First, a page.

• A desire to share the extraordinary European art collection of Amy and Anne Putnam with San Diego residents and visitors resulted in the establishment of the Timken Museum of Art.

    The Timken Museum of Art has its roots in the serendipitous relationship between two sisters, Anne R. and Amy Putnam - members of the Ohio-based Timken family of the Timken roller bearing fame - and San Diego attorney Walter Ames.

    The Putnam sisters arrived in San Diego in the early 1900s from Vermont, accompanied by their elderly parents and preceded by their uncle, Henry Putnam, who retired in San Diego in 1898.

    The Putnam sisters spent decades acquiring European old master paintings. Initial paintings from the sisters' collection were donated to San Diego's Fine Arts Gallery (now the San Diego Museum of Art). Their later acquisitions were loaned to prestigious museums around the country until the Timken Museum of Art opened in 1965.

    In 1951, with the assistance of longtime friend and advisor Walter Ames, the Putnam sisters established the nonprofit Putnam Foundation, under which their artworks became designated as the Putnam Foundation Collection. In the early 1960's, Ames secured financial support from the Timken family to help build the museum.

    In the years between the Foundation's establishment and the opening of the museum, the Putnam Foundation Collection paintings remained on loan to institutions such as the Metropolitan Museum of Art in New York City; the National Gallery in Washington, DC; and Harvard University's Fogg Art Museum. In 1965, the paintings were reunited, and hung in their new permanent quarters at the Timken Art Museum. Located on the Prado in San Diego's beautiful Balboa Park, today's Timken Museum of Art displays more than 60 extraordinary artworks, predominantly paintings augmented by a small holding of sculpture and decorative art objects.

    The works in the Putnam Foundation Collection are primarily in three distinct areas: European old master paintings, 18th and 19th-century American art, and Russian icons. Each collection boasts unique and priceless representations of the specific genre. Notable works in the collection include Rembrandt's Saint Bartholomew (the only painting by the Dutch artist on view in San Diego); Pieter Bruegel the Elder's Parable of the Sower; John Singleton Copley's portrait of Mrs. Thomas Gage; Eastman Johnson's classic The Cranberry Harvest, Island of Nantucket; and Jean-Baptiste-Camille Corot's View of Volterra. The Timken Museum of Art is open Tuesday through Saturday from 10 a.m. to 4:30 p.m., and Sunday from noon to 4:30 p.m. The museum is closed Monday. Admission is always free.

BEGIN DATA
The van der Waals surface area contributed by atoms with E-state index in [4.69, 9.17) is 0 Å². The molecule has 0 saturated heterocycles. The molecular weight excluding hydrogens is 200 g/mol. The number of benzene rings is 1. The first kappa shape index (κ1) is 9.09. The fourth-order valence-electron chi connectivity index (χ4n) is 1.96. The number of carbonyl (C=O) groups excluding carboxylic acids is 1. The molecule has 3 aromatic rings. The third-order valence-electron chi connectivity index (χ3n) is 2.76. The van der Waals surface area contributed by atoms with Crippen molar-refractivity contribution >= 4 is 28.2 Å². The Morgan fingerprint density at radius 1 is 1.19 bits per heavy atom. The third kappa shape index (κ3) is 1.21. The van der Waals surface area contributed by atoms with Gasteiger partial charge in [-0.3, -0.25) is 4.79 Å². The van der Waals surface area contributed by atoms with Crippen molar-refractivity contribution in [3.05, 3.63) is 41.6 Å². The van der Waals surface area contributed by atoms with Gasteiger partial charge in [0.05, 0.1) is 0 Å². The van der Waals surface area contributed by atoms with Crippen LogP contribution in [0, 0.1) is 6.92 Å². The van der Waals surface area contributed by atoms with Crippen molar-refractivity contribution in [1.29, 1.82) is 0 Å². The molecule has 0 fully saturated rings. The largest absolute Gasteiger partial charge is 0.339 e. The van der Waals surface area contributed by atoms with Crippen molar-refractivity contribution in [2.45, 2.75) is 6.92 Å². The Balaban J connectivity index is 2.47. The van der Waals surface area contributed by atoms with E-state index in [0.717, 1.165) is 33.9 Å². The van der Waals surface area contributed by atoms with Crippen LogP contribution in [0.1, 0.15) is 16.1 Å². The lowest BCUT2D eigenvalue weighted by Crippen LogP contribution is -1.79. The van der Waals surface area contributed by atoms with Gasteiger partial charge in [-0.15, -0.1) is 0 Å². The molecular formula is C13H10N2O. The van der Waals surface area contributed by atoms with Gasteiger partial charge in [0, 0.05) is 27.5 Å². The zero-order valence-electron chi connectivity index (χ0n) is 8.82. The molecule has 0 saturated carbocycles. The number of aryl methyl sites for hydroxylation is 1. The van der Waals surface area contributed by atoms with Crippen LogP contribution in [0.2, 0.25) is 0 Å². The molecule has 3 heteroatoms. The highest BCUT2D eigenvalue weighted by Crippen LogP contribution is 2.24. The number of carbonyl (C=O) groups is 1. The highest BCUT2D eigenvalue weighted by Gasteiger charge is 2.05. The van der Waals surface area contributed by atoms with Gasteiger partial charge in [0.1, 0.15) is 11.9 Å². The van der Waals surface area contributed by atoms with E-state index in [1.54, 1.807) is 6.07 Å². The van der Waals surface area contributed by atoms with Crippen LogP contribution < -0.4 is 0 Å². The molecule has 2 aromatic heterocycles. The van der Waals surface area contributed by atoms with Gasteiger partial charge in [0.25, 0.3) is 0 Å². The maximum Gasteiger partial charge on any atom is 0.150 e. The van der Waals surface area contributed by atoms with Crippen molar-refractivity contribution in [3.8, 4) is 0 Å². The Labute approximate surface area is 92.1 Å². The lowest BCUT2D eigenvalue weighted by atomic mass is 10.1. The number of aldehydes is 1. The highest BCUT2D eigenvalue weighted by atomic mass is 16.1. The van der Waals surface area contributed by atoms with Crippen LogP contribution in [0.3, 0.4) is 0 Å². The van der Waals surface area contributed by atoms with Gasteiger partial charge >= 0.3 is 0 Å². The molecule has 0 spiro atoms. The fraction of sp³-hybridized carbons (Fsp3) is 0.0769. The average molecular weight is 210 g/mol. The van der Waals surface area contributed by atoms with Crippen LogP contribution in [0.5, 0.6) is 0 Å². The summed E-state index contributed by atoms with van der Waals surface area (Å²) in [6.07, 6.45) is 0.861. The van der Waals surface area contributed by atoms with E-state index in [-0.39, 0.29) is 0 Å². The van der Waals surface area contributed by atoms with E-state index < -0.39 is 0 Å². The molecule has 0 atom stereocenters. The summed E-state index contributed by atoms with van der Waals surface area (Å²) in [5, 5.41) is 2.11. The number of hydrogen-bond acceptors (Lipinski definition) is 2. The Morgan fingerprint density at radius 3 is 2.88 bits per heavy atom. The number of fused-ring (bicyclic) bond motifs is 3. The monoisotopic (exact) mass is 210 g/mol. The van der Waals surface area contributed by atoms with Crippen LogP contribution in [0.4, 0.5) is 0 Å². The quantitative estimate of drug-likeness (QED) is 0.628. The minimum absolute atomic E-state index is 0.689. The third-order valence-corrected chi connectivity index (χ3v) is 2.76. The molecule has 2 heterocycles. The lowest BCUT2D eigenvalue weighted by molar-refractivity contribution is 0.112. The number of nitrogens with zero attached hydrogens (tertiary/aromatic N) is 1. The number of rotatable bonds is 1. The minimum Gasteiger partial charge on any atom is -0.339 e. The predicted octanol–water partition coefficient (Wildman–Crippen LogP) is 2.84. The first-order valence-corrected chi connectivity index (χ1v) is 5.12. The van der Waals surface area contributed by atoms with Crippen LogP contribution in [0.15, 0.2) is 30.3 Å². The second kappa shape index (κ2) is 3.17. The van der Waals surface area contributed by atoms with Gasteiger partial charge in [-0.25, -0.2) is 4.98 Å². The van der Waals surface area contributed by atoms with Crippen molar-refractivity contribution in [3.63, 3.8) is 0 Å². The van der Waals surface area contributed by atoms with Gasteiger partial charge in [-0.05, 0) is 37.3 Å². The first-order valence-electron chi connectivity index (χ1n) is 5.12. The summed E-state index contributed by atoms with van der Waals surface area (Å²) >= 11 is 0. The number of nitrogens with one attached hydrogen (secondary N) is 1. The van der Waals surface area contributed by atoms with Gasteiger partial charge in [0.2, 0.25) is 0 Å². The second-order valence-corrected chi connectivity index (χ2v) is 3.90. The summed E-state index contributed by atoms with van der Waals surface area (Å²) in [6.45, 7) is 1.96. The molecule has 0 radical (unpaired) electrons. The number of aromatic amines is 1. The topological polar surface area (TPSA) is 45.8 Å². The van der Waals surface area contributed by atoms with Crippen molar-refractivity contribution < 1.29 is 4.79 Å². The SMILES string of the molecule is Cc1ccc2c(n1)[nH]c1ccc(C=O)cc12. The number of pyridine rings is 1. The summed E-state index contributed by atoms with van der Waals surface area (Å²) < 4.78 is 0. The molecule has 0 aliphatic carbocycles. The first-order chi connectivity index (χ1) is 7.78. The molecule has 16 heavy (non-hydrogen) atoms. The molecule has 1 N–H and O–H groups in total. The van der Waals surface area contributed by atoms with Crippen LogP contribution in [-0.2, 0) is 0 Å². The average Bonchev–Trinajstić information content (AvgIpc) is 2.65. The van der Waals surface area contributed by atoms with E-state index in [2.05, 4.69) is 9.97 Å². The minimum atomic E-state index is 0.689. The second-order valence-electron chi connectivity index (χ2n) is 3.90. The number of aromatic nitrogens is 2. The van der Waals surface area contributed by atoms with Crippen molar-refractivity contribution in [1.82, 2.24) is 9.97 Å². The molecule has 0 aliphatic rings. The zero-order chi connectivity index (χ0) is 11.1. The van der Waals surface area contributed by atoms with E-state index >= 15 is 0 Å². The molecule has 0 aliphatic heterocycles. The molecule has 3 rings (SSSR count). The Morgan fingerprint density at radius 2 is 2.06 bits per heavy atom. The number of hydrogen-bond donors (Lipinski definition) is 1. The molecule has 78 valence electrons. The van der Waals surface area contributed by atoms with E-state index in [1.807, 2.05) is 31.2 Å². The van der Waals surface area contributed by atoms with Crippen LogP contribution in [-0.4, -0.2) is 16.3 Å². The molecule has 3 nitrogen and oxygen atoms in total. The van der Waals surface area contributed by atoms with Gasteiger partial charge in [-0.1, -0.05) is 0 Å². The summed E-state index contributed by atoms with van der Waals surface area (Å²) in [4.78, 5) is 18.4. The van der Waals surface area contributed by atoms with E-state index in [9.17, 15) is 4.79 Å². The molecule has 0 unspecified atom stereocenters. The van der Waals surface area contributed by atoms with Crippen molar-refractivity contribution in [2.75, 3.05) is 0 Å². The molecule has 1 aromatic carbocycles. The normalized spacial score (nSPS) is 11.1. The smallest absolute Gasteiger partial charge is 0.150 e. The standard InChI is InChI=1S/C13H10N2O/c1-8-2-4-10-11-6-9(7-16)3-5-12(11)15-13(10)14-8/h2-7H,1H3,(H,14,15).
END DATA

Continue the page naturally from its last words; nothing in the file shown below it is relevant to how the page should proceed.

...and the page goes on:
• A desire to share the extraordinary European art collection of Amy and Anne Putnam with San Diego residents and visitors resulted in the establishment of the Timken Museum of Art.

    The Timken Museum of Art has its roots in the serendipitous relationship between two sisters, Anne R. and Amy Putnam - members of the Ohio-based Timken family of the Timken roller bearing fame - and San Diego attorney Walter Ames.

    The Putnam sisters arrived in San Diego in the early 1900s from Vermont, accompanied by their elderly parents and preceded by their uncle, Henry Putnam, who retired in San Diego in 1898.

    The Putnam sisters spent decades acquiring European old master paintings. Initial paintings from the sisters' collection were donated to San Diego's Fine Arts Gallery (now the San Diego Museum of Art). Their later acquisitions were loaned to prestigious museums around the country until the Timken Museum of Art opened in 1965.

    In 1951, with the assistance of longtime friend and advisor Walter Ames, the Putnam sisters established the nonprofit Putnam Foundation, under which their artworks became designated as the Putnam Foundation Collection. In the early 1960's, Ames secured financial support from the Timken family to help build the museum.

    In the years between the Foundation's establishment and the opening of the museum, the Putnam Foundation Collection paintings remained on loan to institutions such as the Metropolitan Museum of Art in New York City; the National Gallery in Washington, DC; and Harvard University's Fogg Art Museum. In 1965, the paintings were reunited, and hung in their new permanent quarters at the Timken Art Museum. Located on the Prado in San Diego's beautiful Balboa Park, today's Timken Museum of Art displays more than 60 extraordinary artworks, predominantly paintings augmented by a small holding of sculpture and decorative art objects.

    The works in the Putnam Foundation Collection are primarily in three distinct areas: European old master paintings, 18th and 19th-century American art, and Russian icons. Each collection boasts unique and priceless representations of the specific genre. Notable works in the collection include Rembrandt's Saint Bartholomew (the only painting by the Dutch artist on view in San Diego); Pieter Bruegel the Elder's Parable of the Sower; John Singleton Copley's portrait of Mrs. Thomas Gage; Eastman Johnson's classic The Cranberry Harvest, Island of Nantucket; and Jean-Baptiste-Camille Corot's View of Volterra. The Timken Museum of Art is open Tuesday through Saturday from 10 a.m. to 4:30 p.m., and Sunday from noon to 4:30 p.m. The museum is closed Monday. Admission is always free.